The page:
International Studies' opening lecture of the academic year 2020-2021
- Friday 18 September 2020
2511 VA The Hague
- Room A.006
Dear colleagues, students,
The International Studies programme would like to invite you to our Opening Lecture of the Academic Year 2020-2021 by Dr. Miriam Meissner (Maastricht University). The event will take place on Friday 18 September 2020 in Schouwburgstraat 2, The Hague, room A.006 and will be live streamed.
If you would like to be present in person, please register here.*
14.55: Walk in
15.00: Welcome - Prof. Dr. Giles Scott-Smith
15.05: Opening Lecture - Dr. Miriam Meissner
Don't mind your own business! Environmental mindfulness in a time of global risk
Miriam Meissner, Maastricht University
While we are often warned of global risks, the Covid-19 pandemic has revealed some of the challenges that come with facing them. It has shown how global risks evolve erratically, how they are shared unequally, and that it does not suffice to mind one's own business in order to tackle them effectively. Measures of protection, such as wearing facemasks, only work if everyone participates in them. This applies just as much to global heating and biodiversity loss. It seems common sense that we need to be mindful of these crises, their unequal global impacts, and our responsibilities in addressing them. Yet, what does it mean to be mindful of the environment? Mindfulness is a catchphrase of our time. It connotes slowing down to sharpen one's awareness.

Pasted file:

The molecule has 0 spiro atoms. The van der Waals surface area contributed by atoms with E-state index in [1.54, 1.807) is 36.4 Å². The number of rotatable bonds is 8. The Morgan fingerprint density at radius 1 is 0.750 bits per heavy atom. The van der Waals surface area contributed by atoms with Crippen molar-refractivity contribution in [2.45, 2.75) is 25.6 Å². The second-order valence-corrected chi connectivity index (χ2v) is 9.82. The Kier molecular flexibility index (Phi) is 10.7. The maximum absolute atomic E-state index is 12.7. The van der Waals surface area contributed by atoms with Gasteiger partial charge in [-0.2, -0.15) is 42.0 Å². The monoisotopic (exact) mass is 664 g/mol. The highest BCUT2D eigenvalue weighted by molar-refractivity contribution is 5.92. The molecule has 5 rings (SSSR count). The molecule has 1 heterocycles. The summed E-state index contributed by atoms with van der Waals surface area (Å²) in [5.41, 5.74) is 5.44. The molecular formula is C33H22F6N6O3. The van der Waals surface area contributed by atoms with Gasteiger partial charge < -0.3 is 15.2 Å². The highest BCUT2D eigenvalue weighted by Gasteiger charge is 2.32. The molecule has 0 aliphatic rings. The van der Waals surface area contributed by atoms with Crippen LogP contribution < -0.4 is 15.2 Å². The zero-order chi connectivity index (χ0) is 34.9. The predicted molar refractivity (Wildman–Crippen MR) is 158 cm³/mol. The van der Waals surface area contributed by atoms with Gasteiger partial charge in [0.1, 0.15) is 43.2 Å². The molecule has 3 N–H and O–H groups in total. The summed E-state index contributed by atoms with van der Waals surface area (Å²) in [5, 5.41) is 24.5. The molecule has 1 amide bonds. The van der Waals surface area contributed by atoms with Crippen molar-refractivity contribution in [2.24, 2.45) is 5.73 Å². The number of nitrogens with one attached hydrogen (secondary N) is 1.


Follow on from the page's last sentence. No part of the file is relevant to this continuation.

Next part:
In this talk, I draw on my research on minimalist lifestyles to discuss environmental mindfulness. Minimalist lifestyles are promoted in popular television, self-help literature and social media. They invite people to de-clutter their homes, live frugal and embrace sufficiency in order to focus on 'the important things'. As a form of mindfulness, minimalist lifestyles supposedly bring wellbeing and save the planet. I will argue that this and related forms of mindfulness are helpful in envisioning sustainable futures, but that they tend to misconstrue environmental engagement as a practice focusing on the self and personal life choices. What this perspective tends to mask is that effectively tackling global environmental crises today requires collective mobilization for institutional change. The most pressing challenge in this regard consists in steering society away from the paradigm of unlimited economic growth. I will argue that economic growth, which is often presented as a cure to global woes, has become a liability. To address this, environmental mindfulness needs to shift its focus from individual choice towards an ethics of mutual care, ecological regeneration and political activism.
Please let us know whether you will attend this event by accepting the invitation.
The Programme Board
* There are 40 seats available due to the Covid measurements.